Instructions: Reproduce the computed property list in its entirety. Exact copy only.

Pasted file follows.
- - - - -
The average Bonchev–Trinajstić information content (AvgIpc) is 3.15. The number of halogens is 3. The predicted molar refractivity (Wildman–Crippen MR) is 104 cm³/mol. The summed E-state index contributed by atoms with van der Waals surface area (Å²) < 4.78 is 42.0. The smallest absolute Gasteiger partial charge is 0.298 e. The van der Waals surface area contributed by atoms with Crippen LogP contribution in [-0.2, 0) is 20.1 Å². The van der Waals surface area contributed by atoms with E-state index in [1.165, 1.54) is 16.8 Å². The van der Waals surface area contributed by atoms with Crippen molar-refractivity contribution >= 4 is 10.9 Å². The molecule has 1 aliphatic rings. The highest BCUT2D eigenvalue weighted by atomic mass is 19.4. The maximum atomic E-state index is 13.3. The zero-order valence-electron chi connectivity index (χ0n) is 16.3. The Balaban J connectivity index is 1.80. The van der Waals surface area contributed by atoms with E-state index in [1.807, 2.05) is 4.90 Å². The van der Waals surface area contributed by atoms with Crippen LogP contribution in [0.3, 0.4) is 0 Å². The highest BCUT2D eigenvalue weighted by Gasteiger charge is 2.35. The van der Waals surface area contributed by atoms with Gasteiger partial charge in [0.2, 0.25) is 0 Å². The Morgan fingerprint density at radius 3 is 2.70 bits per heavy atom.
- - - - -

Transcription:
The average Bonchev–Trinajstić information content (AvgIpc) is 3.15. The number of halogens is 3. The predicted molar refractivity (Wildman–Crippen MR) is 104 cm³/mol. The summed E-state index contributed by atoms with van der Waals surface area (Å²) < 4.78 is 42.0. The smallest absolute Gasteiger partial charge is 0.298 e. The van der Waals surface area contributed by atoms with Crippen LogP contribution in [-0.2, 0) is 20.1 Å². The van der Waals surface area contributed by atoms with E-state index in [1.165, 1.54) is 16.8 Å². The van der Waals surface area contributed by atoms with Crippen molar-refractivity contribution >= 4 is 10.9 Å². The molecule has 1 aliphatic rings. The highest BCUT2D eigenvalue weighted by atomic mass is 19.4. The maximum atomic E-state index is 13.3. The zero-order valence-electron chi connectivity index (χ0n) is 16.3. The Balaban J connectivity index is 1.80. The van der Waals surface area contributed by atoms with E-state index in [1.807, 2.05) is 4.90 Å². The van der Waals surface area contributed by atoms with Crippen LogP contribution in [0.3, 0.4) is 0 Å². The highest BCUT2D eigenvalue weighted by Gasteiger charge is 2.35. The van der Waals surface area contributed by atoms with Gasteiger partial charge in [0.2, 0.25) is 0 Å². The Morgan fingerprint density at radius 3 is 2.70 bits per heavy atom.